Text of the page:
• Helps treat irritable bowel syndrome and improves digestive health.
  • Contains small amounts of iron, calcium, and vitamins A and C.

5. Fennel

The nutrition facts of 1 cup of sliced fennel:

  • Calories: 27
  • Protein: 1.08 grams
  • Fat: 0.174 grams
  • Carbohydrates: 6.35 grams
  • Fiber: 2.7 grams
  • Sugar: 3.42 grams
  • Cholesterol: 0 milligrams
  • Sodium: 45.2 milligrams

You should use fennel on your eating window with your meals.

The benefits of fennel that go with intermittent fasting:

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Does Turmeric Break a Fast: Key Takeaways

Does turmeric break a fast? If you’re following the 50-calorie rule, then no, turmeric won’t break a fast.

Moreover, most people choose to consume turmeric because it has strong anti-inflammatory properties and antioxidant effects that reduce the risk of heart disease, alleviate depression symptoms, and can help with weight loss.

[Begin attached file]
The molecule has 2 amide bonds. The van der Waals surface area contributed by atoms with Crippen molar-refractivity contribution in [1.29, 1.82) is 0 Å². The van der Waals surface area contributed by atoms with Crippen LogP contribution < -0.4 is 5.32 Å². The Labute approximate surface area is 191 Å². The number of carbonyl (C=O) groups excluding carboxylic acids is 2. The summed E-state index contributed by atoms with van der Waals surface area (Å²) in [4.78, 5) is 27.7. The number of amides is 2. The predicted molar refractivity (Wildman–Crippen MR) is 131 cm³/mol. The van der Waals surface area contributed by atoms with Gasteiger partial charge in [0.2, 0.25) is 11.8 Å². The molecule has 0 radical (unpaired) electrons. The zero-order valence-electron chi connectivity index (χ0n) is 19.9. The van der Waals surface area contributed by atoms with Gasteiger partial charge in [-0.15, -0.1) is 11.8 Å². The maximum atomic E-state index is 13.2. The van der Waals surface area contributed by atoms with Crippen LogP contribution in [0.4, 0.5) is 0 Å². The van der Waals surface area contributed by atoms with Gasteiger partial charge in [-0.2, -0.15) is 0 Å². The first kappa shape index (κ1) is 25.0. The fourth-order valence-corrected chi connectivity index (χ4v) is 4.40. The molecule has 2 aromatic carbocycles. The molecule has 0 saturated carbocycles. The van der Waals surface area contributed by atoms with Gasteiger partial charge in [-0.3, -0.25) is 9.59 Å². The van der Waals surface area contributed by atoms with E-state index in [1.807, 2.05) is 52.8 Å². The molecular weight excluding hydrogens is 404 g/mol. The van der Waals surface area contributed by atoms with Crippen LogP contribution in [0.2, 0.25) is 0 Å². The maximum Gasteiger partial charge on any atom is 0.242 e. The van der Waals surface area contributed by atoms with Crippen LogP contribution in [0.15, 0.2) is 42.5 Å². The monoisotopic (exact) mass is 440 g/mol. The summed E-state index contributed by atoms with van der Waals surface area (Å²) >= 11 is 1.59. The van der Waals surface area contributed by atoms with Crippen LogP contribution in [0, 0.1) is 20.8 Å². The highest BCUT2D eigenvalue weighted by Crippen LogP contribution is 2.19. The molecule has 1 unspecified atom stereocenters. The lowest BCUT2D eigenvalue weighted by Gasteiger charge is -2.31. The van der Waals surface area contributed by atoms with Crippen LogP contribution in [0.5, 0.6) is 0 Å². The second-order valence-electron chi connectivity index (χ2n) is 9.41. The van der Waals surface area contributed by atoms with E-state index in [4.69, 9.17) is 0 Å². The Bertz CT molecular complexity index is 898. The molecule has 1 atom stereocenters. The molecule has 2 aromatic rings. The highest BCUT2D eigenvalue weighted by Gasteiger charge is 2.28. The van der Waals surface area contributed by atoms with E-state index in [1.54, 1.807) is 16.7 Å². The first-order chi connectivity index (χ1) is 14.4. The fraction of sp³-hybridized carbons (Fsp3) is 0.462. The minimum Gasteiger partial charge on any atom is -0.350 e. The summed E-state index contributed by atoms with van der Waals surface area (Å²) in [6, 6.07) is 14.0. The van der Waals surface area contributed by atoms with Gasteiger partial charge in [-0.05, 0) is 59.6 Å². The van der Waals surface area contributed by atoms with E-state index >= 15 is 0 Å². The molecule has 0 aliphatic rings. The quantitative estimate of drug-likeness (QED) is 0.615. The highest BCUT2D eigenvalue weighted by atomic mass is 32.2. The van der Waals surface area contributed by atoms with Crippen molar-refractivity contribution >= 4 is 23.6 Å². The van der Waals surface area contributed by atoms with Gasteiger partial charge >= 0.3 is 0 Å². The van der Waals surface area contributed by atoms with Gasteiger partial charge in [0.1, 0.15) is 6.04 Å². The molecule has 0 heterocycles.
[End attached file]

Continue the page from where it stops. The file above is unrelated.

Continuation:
You should take it with caution though, since, it can have certain negative effects.

Author

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Kasparas Aleknavičius, MD
  • Head of Medical Affairs at Kilo Health
  • Medical Doctor at Vilnius University, Lithuania
  • Partnering with the EU-funded Young50 and EUPAP projects

Kasparas Aleknavicius is a medical doctor that graduated from Vilnius University, working as head of medical affairs at Kilo Health. After nearly 5 years in the industry, Kasparas focuses on digital health and is looking for innovative ways to help people lead healthy lifestyles through digital health and wellness platforms.

You can find Kasparas on LinkedIn and follow his latest research on Medium.